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NOTICE The text of this opinion can be corrected before the opinion is published in the Pacific Reporter. Readers are encouraged to bring typographical or other formal errors to the attention of the Clerk of the Appellate Courts: 303 K Street, Anchorage, Alaska 99501 Fax: (907) 264-0878 E-mail: firstname.lastname@example.org IN THE COURT OF APPEALS OF THE STATE OF ALASKA
|WILLIAM R. NETLING,||)|
|) Court of Appeals No. A-9334|
|Appellant,||) Trial Court No. 1KE-04-1271 Cr|
|) O P I N I O N|
|STATE OF ALASKA,||)|
|Appellee.||) No. 2065 October 13, 2006|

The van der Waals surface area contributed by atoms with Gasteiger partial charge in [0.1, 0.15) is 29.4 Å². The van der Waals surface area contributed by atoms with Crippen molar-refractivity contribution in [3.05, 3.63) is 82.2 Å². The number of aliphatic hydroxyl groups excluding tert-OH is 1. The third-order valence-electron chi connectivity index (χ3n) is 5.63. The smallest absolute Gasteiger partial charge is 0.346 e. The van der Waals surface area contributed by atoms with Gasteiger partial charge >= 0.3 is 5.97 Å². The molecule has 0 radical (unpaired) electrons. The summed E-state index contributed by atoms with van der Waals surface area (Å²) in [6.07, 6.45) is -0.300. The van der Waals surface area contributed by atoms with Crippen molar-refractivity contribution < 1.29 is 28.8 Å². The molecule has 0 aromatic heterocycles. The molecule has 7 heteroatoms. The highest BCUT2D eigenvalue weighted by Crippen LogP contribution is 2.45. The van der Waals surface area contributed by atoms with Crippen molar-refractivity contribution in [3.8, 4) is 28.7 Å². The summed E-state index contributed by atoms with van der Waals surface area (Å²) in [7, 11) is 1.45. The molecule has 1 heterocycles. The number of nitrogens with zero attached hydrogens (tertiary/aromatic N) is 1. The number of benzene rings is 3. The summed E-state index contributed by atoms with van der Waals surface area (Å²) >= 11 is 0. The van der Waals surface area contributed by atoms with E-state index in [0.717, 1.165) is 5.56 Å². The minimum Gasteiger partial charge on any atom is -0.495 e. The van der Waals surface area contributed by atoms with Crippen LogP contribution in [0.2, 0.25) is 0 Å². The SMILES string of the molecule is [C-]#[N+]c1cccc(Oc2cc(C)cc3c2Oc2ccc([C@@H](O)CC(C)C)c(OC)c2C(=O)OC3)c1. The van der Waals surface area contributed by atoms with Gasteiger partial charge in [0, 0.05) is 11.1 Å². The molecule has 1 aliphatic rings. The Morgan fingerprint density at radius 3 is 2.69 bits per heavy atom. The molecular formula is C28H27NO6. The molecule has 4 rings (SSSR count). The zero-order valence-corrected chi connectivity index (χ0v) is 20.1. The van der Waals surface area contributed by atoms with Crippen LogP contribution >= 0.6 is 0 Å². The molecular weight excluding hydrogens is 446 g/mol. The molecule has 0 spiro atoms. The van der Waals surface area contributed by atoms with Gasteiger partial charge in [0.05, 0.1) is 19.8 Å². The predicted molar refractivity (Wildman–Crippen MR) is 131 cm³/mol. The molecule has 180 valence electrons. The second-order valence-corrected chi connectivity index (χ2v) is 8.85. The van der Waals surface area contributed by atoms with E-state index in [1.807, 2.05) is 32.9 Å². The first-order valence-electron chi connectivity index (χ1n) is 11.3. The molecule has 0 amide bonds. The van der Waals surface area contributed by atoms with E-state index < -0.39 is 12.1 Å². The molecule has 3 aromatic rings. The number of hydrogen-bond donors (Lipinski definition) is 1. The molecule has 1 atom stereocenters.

Appeal from the Superior Court, First Judi cial District, Ketchikan, Michael A. Thompson, Judge. Appearances: Michael P. Heiser, Ketchikan, for the Appellant. James Scott, Assistant District Attorney, and Stephen West, District Attorney, Ketchikan, and David W. M rquez, Attorney General, Juneau, for the Appellee. Before: Coats, Chief Judge, and Mannheimer and Stewart, Judges. MANNHEIMER, Judge. William R. Netling pleaded guilty to second-degree controlled substance misconduct (manufacturing methamphetamine).1 Netling had a prior conviction for distributing cocaine, but that prior conviction was old enough that it did not count for presumptive sentencing purposes.2 Thus, Netling was a first felony offender for presumptive sentencing purposes, and he was subject to a 5-year presumptive term for his current offense.3 At his sentencing hearing, Netling proposed four mitigating factors under AS 12.55.155(d). Any one of these mitigators, if proved, would have authorized the superior court to reduce Netlings sentence by up to fifty percent of the 5-year presumptive term.4 However, Superior Court Judge Michael A. Thompson rejected all of Netlings proposed mitigators. He then sentenced Netling to the 5-year presumptive term. Netling now appeals the superior courts rulings on two of these proposed mitigators: (d)(13) and (d)(9). Mitigator (d)(13) which has been re-numbered as (d)(12) in the current version of the statute applies when the harm caused by the defendants conduct, both in the defendants current offense and in any past offenses, has been consistently minor and inconsistent with a substantial term of imprisonment. Judge Thompson declared that, given the facts of Netlings case, mitigator (d)(13) was a close call. Nevertheless, Judge Thompson rejected mitigator (d)(13). In his ruling, Judge Thompson relied not only on the danger posed by methamphetamine itself, but also on the physical danger posed by the manufacturing process: The Court: [M]ethamphetamine labs ... pose a hazard [apart] from their intended purpose. ... [Although] nobody builds these things with the intent [that] theyre going to blow up or cause a fire, ... if we pick up the newspapers, at least in our major communities, [we see that this] is exactly whats happening. These [labs] are not only [putting] methamphetamines into the stream of illicit commerce, but [they are] actually ... mak[ing] people sick and [they] sometimes burn people up. ... [T]he lab itself is a hazard. Netling argues that Judge Thompson was wrong to reject mitigator (d)(13). Netling points out that he was manufacturing methamphetamine on only a small scale. Netling also points out that the State presented no evidence that Netling had engaged in numerous sales of methamphetamine, or that anyone had overdosed or otherwise become seriously ill as a result of Netlings activities. But as this Court explained in Ison v. State, 941 P.2d 195 (Alaska App. 1997), certain crimes are serious enough that [they] are normally thought to justify substantial imprisonment even though they may involve no injury at all: Many crimes from attempted murder and robbery to bribery and driving while intoxicated do not require proof of physical injury or actual harm to property. These offenses are punished because of the risks they create, and because of the serious disruption of the social fabric they entail. Such risks and disruptions are harms for purposes of the criminal law: [The criminal law deals with the] harm which results from human conduct social harm. With reference to this term, it [should] be mentioned that it is socially harmful not only to have a man murdered, a dwelling burglariously invaded, or property stolen, but also to have a conspiracy formed in the community, to have one member thereof challenge another to a duel, or offer to bribe an officer. In these latter instances, let it be emphasized, it is socially harmful to have such influences abroad in the community even if the criminal purpose of the conspiracy is not achieved, the challenge is refused, and the bribe rejected. R. Perkins & R. Boyce, Criminal Law (3rd ed. 1982), p. 11. For these reasons, we reject [the] contention that mitigator (d)(13) speaks only to physical harm to persons or property. Instead, ... [w]hen a defendant proposes mitigator (d)(13)[,] the sentencing court can take into account not only the physical injury and harm to property inflicted by the defendant, but also the relative seriousness of the defendants conduct and the risk of harm posed by the defendants conduct. Ison, 941 P.2d at 198. It is evident that the Alaska Legislature views methamphetamine as a particularly dangerous drug, and the manufacture of methamphetamine as a serious offense. Even though methamphetamine is a Schedule IIA controlled substance,5 the legislature has enacted a special provision of law to punish the manufacture of methamphetamine more severely than the manufacture of other Schedule IIA controlled substances. Generally, the manufacture of a Schedule IIA controlled substance is third- degree controlled substance misconduct, a class B felony. See AS 11.71.030(a)(1). In contrast, the manufacture of methamphetamine is second-degree controlled substance misconduct, a class A felony. See AS 11.71.020(a)(2). Netling does not dispute that methamphetamine is a particularly dangerous drug, nor does Netling dispute the accuracy of Judge Thompsons remarks about the dangers of the methamphetamine manufacturing process. This being so, Judge Thompson was not required to find mitigator (d)(13) simply because Netling was manufacturing methamphetamine on a small scale and his activities had never caused physical harm to anyone. We now turn to mitigator (d)(9) which has been re-numbered as (d)(8) in the current version of the statute: the assertion that Netlings conduct was among the least serious within the definition of the offense. Netling argued that his conduct was among the least serious because he only manufactured methamphetamine on a limited scale. Judge Thompson rejected this mitigator for the following reasons: The Court: Manufacture of this [substance], even on a small scale, is normally, I think, most of us would consider well, I wouldnt say [that it was] the most serious, necessarily. I guess that would depend on how much a person was manufacturing. But the allegation is that he was actually making the stuff and would, if he applied himself to it, be able to manufacture far more, presumably, than he could personally use ... . So it would be hard I cant I think it would be quite a stretch and I cant say that I would consider this the least serious conduct that the legislature intended to prohibit with this statute. Judge Thompsons remarks are problematic. His first and second sentences suggest that he rejected mitigator (d)(9) because he believed that the act of manufacturing methamphetamine, in any amount, could not qualify as among the least serious. If so, this was error. As we pointed out above, the legislature has classified the manufacture of methamphetamine as a more serious offense than the manufacture of other Schedule IIA controlled substances. Generally, the manufacture of a Schedule IIA controlled substance is a class B felony, but the manufacture of methamphetamine is a class A felony. But precisely because the manufacture of methamphetamine constitutes a separate, higher degree of offense than the manufacture of other Schedule IIA controlled substances, a superior court would commit error by rejecting mitigator (d)(9) simply on the basis that methamphetamine is among the most dangerous drugs, or that the manufacture of methamphetamine is among the most serious social problems. These are the factors that presumably motivated the legislature to punish the manufacture of methamphetamine as a class A felony rather than a class B felony. The question posed by mitigator (d)(9) is whether, within the range of methamphetamine manufacturing, the defendants conduct was among the least serious. Judge Thompsons third sentence is also problematic. In this sentence, Judge Thompson appears to say that Netlings conduct was not among the least serious because, if Netling had wanted to, and if Netling had applied himself, Netling could have manufactured far more methamphetamine than he actually did. This fact would be significant if there were any indication that Netling actually intended to engage in manufacture on a far larger scale in the future. But Judge Thompson made no such finding. Rather, his remark suggests the paradoxical conclusion that Netlings conduct was more blameworthy because Netling chose not to utilize the full extent of his manufacturing capability. For these reasons, we vacate Judge Thompsons ruling on mitigator (d)(9), and we direct him to reconsider this mitigator. Judge Thompson may, in his discretion, hear further argument on this proposed mitigator. If Judge Thompson rules in Netlings favor on this mitigator, he may proceed to re- sentence Netling. Netling will then have 30 days to appeal this sentence if he wishes. See Appellate Rule 215(c). If Judge Thompson again rejects the proposed mitigator, this present appeal will continue. Within 90 days of this opinion, Judge Thompson shall transmit his ruling on mitigator (d)(9) to this Court. If Judge Thompson again rules against Netling, the parties shall have 30 days to file simultaneous supplemental memoranda addressing the judges ruling. When we have received the supplemental memoranda of the parties, we shall renew our consideration of this issue. We retain jurisdiction of this appeal. _______________________________ 1AS 11.71.020(a)(2)(A). 2See AS 12.55.145(a)(1)(A). 3AS 12.55.125(c)(1) (pre-March 2005 version). 4See AS 12.55.155(a)(2) (pre-March 2005 version). 5AS 11.71.150(e)(2).